9th Conference European Sociological Association

RN08 Disaster and Social Crisis

2009-09-04 09:00:00 2009-09-04 10:30:00 Friday, 4 September 09:00 - 10:30 Disaster and Social Crisis and RN24 Science and Technology Building AA, Auditorio Afonso de Barros

Towards Ontological Empiricism in Crisis Management Training

Technical advances in system integration and sensor technology have enabled data collection during training to an extent not previously attainable. Understanding the role that system integration plays in the crisis management training of the traditional actors of societal security, namely the ?blue light? services, health services, and local government will enable a more meaningful approach to agent-based situated learning.
Building upon the evolution of system integration from application-centric to information-centric integration and current trends of miniaturisation and modularisation in sensor technology, this paper will suggest possible applications for practitioners and academia. From a practitioners point of view information-centric system integration will enable training exercises hitherto impossible. Not only could information-centric integration enable cheaper, more scalable, faster delivery of, and more controllable collaborative exercises for crisis managers, but it could help extend the scope of analysis of collaborative exercises at operational levels as well.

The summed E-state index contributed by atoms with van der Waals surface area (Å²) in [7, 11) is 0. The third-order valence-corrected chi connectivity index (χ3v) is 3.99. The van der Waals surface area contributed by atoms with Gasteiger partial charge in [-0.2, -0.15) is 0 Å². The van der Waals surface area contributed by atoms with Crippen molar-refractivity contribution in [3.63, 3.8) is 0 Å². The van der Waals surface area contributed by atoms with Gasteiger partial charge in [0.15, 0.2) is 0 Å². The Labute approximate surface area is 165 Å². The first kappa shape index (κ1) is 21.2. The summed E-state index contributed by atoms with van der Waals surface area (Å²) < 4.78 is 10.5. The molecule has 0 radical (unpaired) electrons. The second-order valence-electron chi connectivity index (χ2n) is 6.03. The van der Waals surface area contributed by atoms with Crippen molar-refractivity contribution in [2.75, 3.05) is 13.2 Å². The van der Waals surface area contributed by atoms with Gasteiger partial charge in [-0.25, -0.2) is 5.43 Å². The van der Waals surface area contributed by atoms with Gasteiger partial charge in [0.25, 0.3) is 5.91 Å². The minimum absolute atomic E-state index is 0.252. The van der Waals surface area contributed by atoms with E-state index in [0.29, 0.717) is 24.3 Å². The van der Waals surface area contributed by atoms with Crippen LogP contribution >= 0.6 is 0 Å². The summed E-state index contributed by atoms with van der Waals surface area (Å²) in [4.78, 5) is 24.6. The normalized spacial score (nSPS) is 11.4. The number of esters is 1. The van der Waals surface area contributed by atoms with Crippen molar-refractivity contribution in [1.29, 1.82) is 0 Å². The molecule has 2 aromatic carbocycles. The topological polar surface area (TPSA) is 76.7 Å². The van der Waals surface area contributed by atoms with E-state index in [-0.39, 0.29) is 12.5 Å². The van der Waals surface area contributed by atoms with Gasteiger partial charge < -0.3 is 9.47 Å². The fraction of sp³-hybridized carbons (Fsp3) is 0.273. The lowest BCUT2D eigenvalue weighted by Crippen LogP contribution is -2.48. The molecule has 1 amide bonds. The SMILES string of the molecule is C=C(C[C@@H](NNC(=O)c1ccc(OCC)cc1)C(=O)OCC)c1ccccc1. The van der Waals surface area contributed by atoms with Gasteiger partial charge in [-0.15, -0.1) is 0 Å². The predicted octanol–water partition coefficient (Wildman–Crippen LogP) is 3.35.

Having limited the scope of societal security concerns to incidents and crises that may disrupt political autonomy and training to collaborative exercises, this paper will be a policy recommendation that builds upon an example from a DSB tender in Norway.
This paper will recommend a policy that should be followed by governments and private sector organisations that seek to conduct collaborative training exercises internationally and across the blue-light agencies, local government and health services. The implementation of such a policy would require university, industry, and government interaction; might require public-private partnerships; would be grounded in the securitisation of training; and would revolutionise the data-collection and analysis of such exercises.
This policy will focus more on the role played by system integration technology in crisis management training but recommends that certain sensor technologies be incorporated in training exercises. Apart from answering the demand from governments for ontological empiricism in collaborative exercises, the implementation of such a policy might enable lab conditions for the testing of crisis management theories.